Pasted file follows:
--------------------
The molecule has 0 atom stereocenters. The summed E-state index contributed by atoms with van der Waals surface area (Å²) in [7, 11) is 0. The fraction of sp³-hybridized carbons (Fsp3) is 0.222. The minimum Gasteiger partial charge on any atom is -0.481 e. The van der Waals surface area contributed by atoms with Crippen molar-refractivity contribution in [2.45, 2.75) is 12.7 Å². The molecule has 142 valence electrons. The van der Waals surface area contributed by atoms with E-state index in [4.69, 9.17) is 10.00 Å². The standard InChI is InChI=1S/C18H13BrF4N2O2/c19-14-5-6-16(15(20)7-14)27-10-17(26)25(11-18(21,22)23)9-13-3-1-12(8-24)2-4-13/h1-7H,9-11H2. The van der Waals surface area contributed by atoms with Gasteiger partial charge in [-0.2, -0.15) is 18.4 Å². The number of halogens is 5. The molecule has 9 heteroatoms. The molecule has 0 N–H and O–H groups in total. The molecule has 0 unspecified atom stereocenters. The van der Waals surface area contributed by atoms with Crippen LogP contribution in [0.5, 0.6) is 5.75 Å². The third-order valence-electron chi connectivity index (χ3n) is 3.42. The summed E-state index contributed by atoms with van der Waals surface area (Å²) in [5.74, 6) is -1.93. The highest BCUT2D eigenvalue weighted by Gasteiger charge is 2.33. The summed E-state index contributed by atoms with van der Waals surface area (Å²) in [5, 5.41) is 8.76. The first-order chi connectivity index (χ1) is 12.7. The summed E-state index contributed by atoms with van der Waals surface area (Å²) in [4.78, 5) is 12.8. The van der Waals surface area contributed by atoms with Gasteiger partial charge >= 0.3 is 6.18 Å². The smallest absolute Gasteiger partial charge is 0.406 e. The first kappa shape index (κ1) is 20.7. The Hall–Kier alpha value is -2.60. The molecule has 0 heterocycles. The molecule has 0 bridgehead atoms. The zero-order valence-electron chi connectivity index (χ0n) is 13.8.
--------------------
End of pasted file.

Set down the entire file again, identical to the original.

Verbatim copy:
The molecule has 0 atom stereocenters. The summed E-state index contributed by atoms with van der Waals surface area (Å²) in [7, 11) is 0. The fraction of sp³-hybridized carbons (Fsp3) is 0.222. The minimum Gasteiger partial charge on any atom is -0.481 e. The van der Waals surface area contributed by atoms with Crippen molar-refractivity contribution in [2.45, 2.75) is 12.7 Å². The molecule has 142 valence electrons. The van der Waals surface area contributed by atoms with E-state index in [4.69, 9.17) is 10.00 Å². The standard InChI is InChI=1S/C18H13BrF4N2O2/c19-14-5-6-16(15(20)7-14)27-10-17(26)25(11-18(21,22)23)9-13-3-1-12(8-24)2-4-13/h1-7H,9-11H2. The van der Waals surface area contributed by atoms with Gasteiger partial charge in [-0.2, -0.15) is 18.4 Å². The number of halogens is 5. The molecule has 9 heteroatoms. The molecule has 0 N–H and O–H groups in total. The molecule has 0 unspecified atom stereocenters. The van der Waals surface area contributed by atoms with Crippen LogP contribution in [0.5, 0.6) is 5.75 Å². The third-order valence-electron chi connectivity index (χ3n) is 3.42. The summed E-state index contributed by atoms with van der Waals surface area (Å²) in [5.74, 6) is -1.93. The highest BCUT2D eigenvalue weighted by Gasteiger charge is 2.33. The summed E-state index contributed by atoms with van der Waals surface area (Å²) in [5, 5.41) is 8.76. The first-order chi connectivity index (χ1) is 12.7. The summed E-state index contributed by atoms with van der Waals surface area (Å²) in [4.78, 5) is 12.8. The van der Waals surface area contributed by atoms with Gasteiger partial charge >= 0.3 is 6.18 Å². The smallest absolute Gasteiger partial charge is 0.406 e. The first kappa shape index (κ1) is 20.7. The Hall–Kier alpha value is -2.60. The molecule has 0 heterocycles. The molecule has 0 bridgehead atoms. The zero-order valence-electron chi connectivity index (χ0n) is 13.8.